Architects: Toni Gironès     Photography: Aitor Estévez     Construction Period:  2008-2012     Location:  Montmeló, Spain

The archaeological site of Can Tacó stands in the Turó d’en Roina, in the natural setting of Turons de les Tres Creus. In a highly fragmented metropolitan area, we have been asked to recover an area of outstanding natural and archaeological value.

Built by successive terracing and partly with licorella local stone, what had been an important settlement prior to the construction of the Via Augusta, is today a natural viewpoint towards the Vallès counties.

We have intervened in the backfill of the Roman traces, improving the content (the space) and highlighting the container (the walls). We have worked with the land that during centuries had covered the historical remainings and finally got accumulated outside of the archeological site created by the excavations.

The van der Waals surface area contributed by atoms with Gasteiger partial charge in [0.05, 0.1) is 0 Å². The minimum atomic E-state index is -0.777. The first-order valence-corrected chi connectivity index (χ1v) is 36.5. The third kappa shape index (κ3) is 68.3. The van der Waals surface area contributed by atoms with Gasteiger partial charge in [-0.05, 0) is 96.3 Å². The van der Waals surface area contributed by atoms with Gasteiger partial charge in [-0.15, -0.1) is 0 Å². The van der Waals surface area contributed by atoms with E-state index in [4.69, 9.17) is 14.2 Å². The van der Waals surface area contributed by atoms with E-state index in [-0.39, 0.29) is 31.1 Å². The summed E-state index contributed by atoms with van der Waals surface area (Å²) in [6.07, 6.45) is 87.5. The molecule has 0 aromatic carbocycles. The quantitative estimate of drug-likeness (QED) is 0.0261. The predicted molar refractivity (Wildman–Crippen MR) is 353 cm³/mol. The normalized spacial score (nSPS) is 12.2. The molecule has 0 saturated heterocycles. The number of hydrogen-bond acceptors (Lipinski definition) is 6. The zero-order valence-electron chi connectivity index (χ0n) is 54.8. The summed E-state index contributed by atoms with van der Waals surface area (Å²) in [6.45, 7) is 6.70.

This land, just like the gravel and the rocks of the old (supposedly) Roman quarry, has been selected and ordered, but in a new disposition, giving it a new meaning. A first steel mesh contains the new stones, which contain the land and gravel that will jointly reproduce the overlapping horizontal planes where the Romans once transited. A second mesh, denser and thinner, is disposed like a curtain during a period of time, like a backdrop where the various archaeological remains are projected.

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In this way stone and steel, mountain and industry, cohexist in this landscape of accumulation, made dynamic by the contact among the fragments; interpreting the existing, valorizing and activating it, adding and not erasing, and at the same time co-evolving with the environment while trying to optimize available resources.

Text provided by the architect.